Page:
Editorial: Schools face obstacles in staffing for mental health

There’s been a lot of talk lately about the difficulties of staffing public schools with armed security. But staffing schools with mental health professionals will be just as tough.

According to Palm Beach County Schools Superintendent Donald Fennoy, there’s a significant shortage of talent to draw from in the field of mental health.

“Trying to find people to do that is a major challenge,” Fennoy told The Palm Beach Post Editorial Board recently. “It’s one of those jobs now where the staffing demand is so high.”

The reasons are many: Millions of Americans suffering from addictions; Iraq and Afghanistan veterans plagued by post-traumatic stress disorders (PTSD); psychiatrists aging out, their average age now in the mid-50s; relatively few medical students following them into the profession, in part for its reputation for not paying as well as other specialties.

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School districts face another problem: “In the recession, those [mental health] were probably the first positions to leave,” Fennoy said.

A 2016 analysis by the U.S. Health Resources & Services Administration projects shortages in nine separate mental health care professions nationwide by 2025. Six of those professions will be short by more than 10,000 full-time employees (psychiatrists; clinical, counseling and school psychologists; substance abuse and behavioral disorder counselors; mental health and substance abuse social workers; mental health counselors; school counselors) — if, as is likely, demand increases 20 percent over 2013.

The National Association of School Psychologists recommends one psychologist for every 700 students, but the Florida average is nearly one in 2,000. Similarly, the American School Counselor Association recommends one guidance counselor for every 250 students, but Palm Beach County counselors cover nearly twice as many students.

Thankfully, “mental health care” has been getting a lot more billing since the mass shooting deaths at Marjory Stoneman Douglas High School. The Florida Legislature, acting quickly after the Feb. 14 carnage, allocated $28 million to expand mental health services statewide, to go along with $162 million for armed officers in every public school in the state. Palm Beach County schools got $3.9 million of the mental-health money (not including $400,000 for charter schools).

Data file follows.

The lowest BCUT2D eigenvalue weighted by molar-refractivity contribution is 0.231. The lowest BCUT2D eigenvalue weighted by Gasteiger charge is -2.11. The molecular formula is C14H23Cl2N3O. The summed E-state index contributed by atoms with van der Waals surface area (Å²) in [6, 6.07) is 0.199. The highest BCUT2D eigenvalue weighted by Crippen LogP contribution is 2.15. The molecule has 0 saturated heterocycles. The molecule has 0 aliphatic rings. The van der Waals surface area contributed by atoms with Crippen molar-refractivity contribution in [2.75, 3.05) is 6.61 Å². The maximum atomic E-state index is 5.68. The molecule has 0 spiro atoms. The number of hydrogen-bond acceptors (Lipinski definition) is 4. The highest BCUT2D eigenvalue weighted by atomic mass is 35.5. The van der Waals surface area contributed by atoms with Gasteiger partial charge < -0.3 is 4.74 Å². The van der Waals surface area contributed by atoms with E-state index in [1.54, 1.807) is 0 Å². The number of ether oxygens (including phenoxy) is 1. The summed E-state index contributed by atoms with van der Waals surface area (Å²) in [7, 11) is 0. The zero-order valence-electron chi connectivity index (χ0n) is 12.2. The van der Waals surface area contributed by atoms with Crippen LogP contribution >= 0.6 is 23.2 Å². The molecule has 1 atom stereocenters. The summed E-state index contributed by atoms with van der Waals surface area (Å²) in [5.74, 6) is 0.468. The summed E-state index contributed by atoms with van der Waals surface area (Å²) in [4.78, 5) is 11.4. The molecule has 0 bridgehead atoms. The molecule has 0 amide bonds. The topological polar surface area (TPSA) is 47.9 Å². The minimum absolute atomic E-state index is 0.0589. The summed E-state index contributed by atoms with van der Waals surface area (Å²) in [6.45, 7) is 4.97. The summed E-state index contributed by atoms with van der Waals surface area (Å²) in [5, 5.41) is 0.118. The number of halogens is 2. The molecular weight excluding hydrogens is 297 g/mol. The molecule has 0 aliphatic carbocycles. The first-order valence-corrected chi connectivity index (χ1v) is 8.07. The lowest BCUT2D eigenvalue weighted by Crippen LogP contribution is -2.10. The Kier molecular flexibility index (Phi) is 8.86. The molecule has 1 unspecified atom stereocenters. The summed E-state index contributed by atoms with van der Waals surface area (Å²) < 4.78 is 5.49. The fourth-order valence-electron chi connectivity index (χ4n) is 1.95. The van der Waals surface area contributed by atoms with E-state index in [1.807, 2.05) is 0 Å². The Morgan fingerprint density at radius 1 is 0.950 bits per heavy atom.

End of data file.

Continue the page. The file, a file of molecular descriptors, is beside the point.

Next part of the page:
That $3.9 million, while welcome, needs to be spread around 180 schools and 191,000 students. “It barely scratches the surface,” Mike Burke, the district’s chief financial officer, told the Editorial Board.

The school district’s staffing problems are underscored by the disappointing performance of a private company that promised to put mental-health counselors in the county’s 39 middle and seven alternative schools, and one high school, for free. But Motivational Coaches of America was plagued by high turnover, with counselors saying they weren’t paid and quitting to find other jobs, a Palm Beach Post investigation revealed. Last month, the School Board canceled its 2016 agreement with the company.

Fennoy said that school officials are thinking about an innovative approach to the problem: setting up an “academy” in a high school to familiarize students with the mental-health field and give them a push they can continue on to college. In time, maybe some of those graduates would come back to work in the school system.

That’s a great idea for the future, but solutions are needed now. To put a minimum of one mental-health professional in each school, the district hopes to partner with community providers. Depending on the type of service, the bill will run $5 million to $13.2 million. If there’s not enough money, officials say, resources “will be prioritized and shared among schools” — not the best fix.

RELATED: Editorial: District should continue to take the lead on school safety

There is one sure way of obtaining the money to put at least one mental health professional in every school — as well as to double the district’s police department (enabling an armed officer in every school) and raise teacher pay to boot. That’s to raise the school property ta x to $100 per $100,000 in assessed property value from $25 per. That proposal, being considered for the November ballot, would give the district an additional $150 million a year.

Too many of our students are at risk because they’re unable to deal with a problem on their own. Too many of our schools are at risk because there is no one there for that troubled student to talk to.

We know now how dangerous that can be.

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